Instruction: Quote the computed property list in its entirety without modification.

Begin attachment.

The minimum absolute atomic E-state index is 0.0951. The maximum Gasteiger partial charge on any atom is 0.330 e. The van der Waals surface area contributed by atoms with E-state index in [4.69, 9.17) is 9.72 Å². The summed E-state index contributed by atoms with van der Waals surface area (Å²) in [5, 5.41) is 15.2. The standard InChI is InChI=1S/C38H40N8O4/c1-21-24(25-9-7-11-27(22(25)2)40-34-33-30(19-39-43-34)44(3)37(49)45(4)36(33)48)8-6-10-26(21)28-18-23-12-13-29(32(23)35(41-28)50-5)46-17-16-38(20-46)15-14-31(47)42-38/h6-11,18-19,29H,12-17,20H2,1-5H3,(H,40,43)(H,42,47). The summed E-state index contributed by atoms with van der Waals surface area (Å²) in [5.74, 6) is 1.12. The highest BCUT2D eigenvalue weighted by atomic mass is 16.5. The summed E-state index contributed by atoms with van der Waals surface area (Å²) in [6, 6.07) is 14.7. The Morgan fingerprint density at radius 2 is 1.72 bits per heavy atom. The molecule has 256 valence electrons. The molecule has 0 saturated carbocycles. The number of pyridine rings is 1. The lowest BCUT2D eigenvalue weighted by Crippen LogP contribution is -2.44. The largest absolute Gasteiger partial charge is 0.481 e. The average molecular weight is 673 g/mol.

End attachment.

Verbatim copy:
The minimum absolute atomic E-state index is 0.0951. The maximum Gasteiger partial charge on any atom is 0.330 e. The van der Waals surface area contributed by atoms with E-state index in [4.69, 9.17) is 9.72 Å². The summed E-state index contributed by atoms with van der Waals surface area (Å²) in [5, 5.41) is 15.2. The standard InChI is InChI=1S/C38H40N8O4/c1-21-24(25-9-7-11-27(22(25)2)40-34-33-30(19-39-43-34)44(3)37(49)45(4)36(33)48)8-6-10-26(21)28-18-23-12-13-29(32(23)35(41-28)50-5)46-17-16-38(20-46)15-14-31(47)42-38/h6-11,18-19,29H,12-17,20H2,1-5H3,(H,40,43)(H,42,47). The summed E-state index contributed by atoms with van der Waals surface area (Å²) in [5.74, 6) is 1.12. The highest BCUT2D eigenvalue weighted by atomic mass is 16.5. The summed E-state index contributed by atoms with van der Waals surface area (Å²) in [6, 6.07) is 14.7. The Morgan fingerprint density at radius 2 is 1.72 bits per heavy atom. The molecule has 256 valence electrons. The molecule has 0 saturated carbocycles. The number of pyridine rings is 1. The lowest BCUT2D eigenvalue weighted by Crippen LogP contribution is -2.44. The largest absolute Gasteiger partial charge is 0.481 e. The average molecular weight is 673 g/mol.